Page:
God Lives Underwater [reviews]
Updated by Draconina on 06/19/2009 19:16
Life in the So-Called Space Age |A&M, 1998|

1. Intro, 2. Rearrange, 3. From Your Mouth, 4. Can’t Come Down, 5. Alone Again, 6. Behavior Modification, 7. The Rush Is Loud, 8. Dress Rehearsal for Reproduction, 9. Happy?, 10. Vapors, 11. Medicated to the One I Love

God Lives Underwater (GLU) is a band formed in 1993 that had tried to capitalize on the industrial rock sound as shown on their 1995 debut album titled Empty. Fast forward a few years later and the band changes its sound to create the second album, Life in the So-Called Space Age.

As just mentioned, GLU changed their sound on this release. While still maintaining some industrial aspects, the band focuses more on a trippy-techno sound. From consistent and eerie keyboard leads to unsurprising drum beats, the album consists more on the electronica elements rather than anything else. David Reilly’s vocals still match the music perfectly, but they aren’t prominent unlike GLU’s first release.

The guitars are another example of the overshadowing that the keyboards and drum beats create. Songs such as “Alone Again” and “Dress Rehearsal for Reproduction” make good use of the guitar, the latter actually distorting it into chopped up pieces. Then there are songs such as “From Your Mouth” which doesn’t even contain a guitar, but in that song’s case, it’s not exactly needed.

The trip-hop influence is found on each track, and if a track doesn’t contain something special about it (such as the guitar in “Alone Again” or the eerie keyboard lead in “From Your Mouth), then it’ll sound mashed and repetitive with the rest of the album.
Overall, the majority of the songs aren’t noteworthy by any means. Yet, it’s still an improvement for GLU and the album can’t really be compared to anything else on the market right now. (Xenerki)

Empty |American Recordings, 1995|

1. Still. 2. All Wrong. 3. Fool. 4. Empty. 5. Don't Know How to Be. 6. No More Love. 7. 23. 8. We Were Wrong. 9. Weaken. 10. Tortoise. 11. Scared

God Lives Underwater (GLU for short) is a band formed by David Reilly and Jeff Turzo in 1993. After recruiting members Adam Kary and Andrew McGee, they released their major label debut, Empty. Rick Rubin produced this album, and in addition, is his first major label industrial rock album he's worked on.

In short summary, Empty is what I would personally name "the first wave of mainstream ‘90s industrial rock." Although more bands are to follow the likes of Ministry, White Zombie, and Machines of Loving Grace, the first few artists pop up on the horizon. One of them is God Lives Underwater.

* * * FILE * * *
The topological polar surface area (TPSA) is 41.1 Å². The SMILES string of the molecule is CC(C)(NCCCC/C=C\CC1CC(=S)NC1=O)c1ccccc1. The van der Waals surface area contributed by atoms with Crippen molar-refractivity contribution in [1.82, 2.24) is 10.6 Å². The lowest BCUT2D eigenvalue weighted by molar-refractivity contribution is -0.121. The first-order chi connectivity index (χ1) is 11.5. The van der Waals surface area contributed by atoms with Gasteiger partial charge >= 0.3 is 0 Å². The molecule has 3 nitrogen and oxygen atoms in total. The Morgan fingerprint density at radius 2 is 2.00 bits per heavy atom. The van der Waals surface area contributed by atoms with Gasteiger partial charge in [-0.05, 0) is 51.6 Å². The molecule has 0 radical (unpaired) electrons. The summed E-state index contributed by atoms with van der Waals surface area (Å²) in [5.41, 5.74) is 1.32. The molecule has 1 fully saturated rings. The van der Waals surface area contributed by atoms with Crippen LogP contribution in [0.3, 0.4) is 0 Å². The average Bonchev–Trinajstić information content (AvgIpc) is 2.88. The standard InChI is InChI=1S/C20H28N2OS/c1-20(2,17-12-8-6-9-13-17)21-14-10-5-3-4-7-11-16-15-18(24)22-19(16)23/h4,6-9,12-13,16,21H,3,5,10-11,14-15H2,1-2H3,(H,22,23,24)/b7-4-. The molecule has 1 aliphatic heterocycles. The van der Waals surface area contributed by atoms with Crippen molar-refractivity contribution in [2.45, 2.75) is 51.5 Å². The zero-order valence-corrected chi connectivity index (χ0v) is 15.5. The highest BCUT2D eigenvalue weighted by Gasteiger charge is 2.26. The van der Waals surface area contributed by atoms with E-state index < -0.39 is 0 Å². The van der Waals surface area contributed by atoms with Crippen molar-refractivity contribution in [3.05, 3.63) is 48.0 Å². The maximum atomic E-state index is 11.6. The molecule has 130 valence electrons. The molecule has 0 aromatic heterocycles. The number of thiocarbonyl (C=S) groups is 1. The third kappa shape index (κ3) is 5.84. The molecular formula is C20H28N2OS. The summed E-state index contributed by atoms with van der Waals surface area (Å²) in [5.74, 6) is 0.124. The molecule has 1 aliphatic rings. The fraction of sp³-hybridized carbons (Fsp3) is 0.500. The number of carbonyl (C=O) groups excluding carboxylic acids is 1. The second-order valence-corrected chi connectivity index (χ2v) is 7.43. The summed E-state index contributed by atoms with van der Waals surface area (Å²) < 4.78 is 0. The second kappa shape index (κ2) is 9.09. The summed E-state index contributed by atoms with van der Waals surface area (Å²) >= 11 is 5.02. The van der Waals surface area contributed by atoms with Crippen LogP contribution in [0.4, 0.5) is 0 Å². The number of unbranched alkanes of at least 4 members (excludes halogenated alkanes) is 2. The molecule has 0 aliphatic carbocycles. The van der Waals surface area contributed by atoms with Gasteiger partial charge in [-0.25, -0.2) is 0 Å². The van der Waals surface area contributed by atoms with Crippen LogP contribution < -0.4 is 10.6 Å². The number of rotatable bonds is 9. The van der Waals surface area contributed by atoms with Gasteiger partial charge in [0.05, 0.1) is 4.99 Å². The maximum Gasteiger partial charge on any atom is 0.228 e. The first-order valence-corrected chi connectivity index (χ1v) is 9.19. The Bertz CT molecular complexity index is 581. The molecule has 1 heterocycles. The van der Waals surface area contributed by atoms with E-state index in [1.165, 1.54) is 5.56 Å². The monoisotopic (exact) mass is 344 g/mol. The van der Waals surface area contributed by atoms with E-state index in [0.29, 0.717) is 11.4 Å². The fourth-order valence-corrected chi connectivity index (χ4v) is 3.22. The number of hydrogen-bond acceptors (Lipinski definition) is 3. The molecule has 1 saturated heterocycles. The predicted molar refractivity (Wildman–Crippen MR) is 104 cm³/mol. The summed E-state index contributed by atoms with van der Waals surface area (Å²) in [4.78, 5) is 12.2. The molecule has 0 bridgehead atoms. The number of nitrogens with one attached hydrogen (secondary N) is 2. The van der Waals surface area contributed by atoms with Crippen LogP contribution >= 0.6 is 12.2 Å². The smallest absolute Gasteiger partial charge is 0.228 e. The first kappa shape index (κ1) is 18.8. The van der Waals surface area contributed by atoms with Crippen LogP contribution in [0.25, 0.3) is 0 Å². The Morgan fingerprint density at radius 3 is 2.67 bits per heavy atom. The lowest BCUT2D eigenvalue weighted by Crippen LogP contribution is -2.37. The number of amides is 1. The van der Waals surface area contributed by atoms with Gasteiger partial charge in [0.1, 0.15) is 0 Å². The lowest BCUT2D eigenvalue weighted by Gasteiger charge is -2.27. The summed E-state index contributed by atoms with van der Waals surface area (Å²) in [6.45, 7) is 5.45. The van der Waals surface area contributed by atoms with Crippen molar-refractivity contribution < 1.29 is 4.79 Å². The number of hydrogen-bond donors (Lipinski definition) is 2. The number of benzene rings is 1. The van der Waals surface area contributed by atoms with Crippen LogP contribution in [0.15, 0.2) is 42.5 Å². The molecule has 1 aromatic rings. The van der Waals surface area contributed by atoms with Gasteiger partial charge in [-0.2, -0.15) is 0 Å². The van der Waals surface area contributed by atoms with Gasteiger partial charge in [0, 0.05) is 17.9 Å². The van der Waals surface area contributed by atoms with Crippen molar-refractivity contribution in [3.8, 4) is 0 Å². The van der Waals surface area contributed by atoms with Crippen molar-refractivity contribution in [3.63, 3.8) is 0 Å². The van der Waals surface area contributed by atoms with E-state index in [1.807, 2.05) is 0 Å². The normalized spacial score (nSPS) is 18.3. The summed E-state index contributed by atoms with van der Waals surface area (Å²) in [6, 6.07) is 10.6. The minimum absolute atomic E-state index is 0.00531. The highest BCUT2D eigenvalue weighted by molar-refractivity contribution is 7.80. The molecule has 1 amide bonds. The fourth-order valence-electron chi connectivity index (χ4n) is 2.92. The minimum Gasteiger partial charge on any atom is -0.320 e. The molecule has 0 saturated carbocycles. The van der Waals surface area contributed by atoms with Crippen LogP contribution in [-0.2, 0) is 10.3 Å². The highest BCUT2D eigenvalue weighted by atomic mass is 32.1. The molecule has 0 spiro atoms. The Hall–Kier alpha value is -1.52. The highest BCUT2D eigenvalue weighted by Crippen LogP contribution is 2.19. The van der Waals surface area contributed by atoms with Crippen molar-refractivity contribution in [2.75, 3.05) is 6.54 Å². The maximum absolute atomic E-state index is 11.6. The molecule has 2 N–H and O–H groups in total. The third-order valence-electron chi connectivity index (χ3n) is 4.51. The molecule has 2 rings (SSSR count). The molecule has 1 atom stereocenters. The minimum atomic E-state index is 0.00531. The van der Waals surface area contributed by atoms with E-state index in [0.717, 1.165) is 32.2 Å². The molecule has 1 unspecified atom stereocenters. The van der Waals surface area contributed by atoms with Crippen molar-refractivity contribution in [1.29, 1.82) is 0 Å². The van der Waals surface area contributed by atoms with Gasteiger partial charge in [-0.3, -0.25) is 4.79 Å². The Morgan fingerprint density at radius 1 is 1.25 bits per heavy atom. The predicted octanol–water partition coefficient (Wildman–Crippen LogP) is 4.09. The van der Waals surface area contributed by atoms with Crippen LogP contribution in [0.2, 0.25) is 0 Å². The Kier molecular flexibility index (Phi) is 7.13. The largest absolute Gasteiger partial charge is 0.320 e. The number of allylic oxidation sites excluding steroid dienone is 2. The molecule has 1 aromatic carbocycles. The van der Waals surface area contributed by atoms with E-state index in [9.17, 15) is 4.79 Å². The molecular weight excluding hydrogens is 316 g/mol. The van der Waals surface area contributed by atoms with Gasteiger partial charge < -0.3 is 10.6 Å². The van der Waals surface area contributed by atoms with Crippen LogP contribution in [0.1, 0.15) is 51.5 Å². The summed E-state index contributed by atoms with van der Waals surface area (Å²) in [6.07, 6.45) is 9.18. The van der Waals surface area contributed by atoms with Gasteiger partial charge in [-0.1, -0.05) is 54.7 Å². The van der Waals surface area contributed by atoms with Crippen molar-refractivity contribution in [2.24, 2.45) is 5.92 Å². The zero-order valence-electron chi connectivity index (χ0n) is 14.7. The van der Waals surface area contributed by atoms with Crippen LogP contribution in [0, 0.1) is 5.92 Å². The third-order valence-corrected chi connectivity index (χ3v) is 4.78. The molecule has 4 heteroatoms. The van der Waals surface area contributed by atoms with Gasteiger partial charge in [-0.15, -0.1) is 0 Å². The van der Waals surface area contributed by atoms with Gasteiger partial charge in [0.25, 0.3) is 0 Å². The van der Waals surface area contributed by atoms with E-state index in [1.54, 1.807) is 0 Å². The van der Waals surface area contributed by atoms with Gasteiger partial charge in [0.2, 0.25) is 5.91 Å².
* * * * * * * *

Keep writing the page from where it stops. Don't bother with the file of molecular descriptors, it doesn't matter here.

The opening track, "Still," is simply an opener. Although around 3 minutes in length and is fully-structured, it prepares the listener for the next song, "All Wrong." It's noticeable in both "All Wrong" and "Still" that Reilly's vocal range is definitely unique for the industrial rock genre. His ability to be melodic and almost grunge-like improves the songs.

After those two songs, the majority of the album becomes similar: melodic vocals, space-sounding keyboard leads (which seems out of place at times, such as the title track "Empty"), and mediocre guitar riffs. Yet, the song "No More Love" capitalizes on all 3 attributes. Everything just seems to fall in place within the song. The melodic vocals, the keyboard leads, and the guitar riffs. Nothing is mediocre in "No More Love" (which happens to be the album's lead single, as well).

"23" is a change of pace in the album. Its atmosphere is slow and smooth. Reilly can, without a doubt, deliver excellent vocals. "We Were Wrong" is the only song not completely written by Reilly and Turzo. Guitarist McGee chips in, and it's noticeable that the guitars are the dominant instrument in the song, which is cool nevertheless. Yet, at this point, I realized that the majority of the songs have the same sounding keyboard, which sounds very space-age. The keyboard simply starts to get repetitive towards the end of the album.

"Scared," the last track on the album, features an acoustic guitar and an atmospheric keyboard throughout the song, combined with Reilly's vocals (at least, until the end, when the other instruments are played for only about 25 seconds). It's a fitting end to the album.

Overall, God Lives Underwater can use some variety within their songs on this debut effort. A few standout tracks, which mainly features Reilly's vocal ability, saves the fall. (Xenerki, June 18, 2009)

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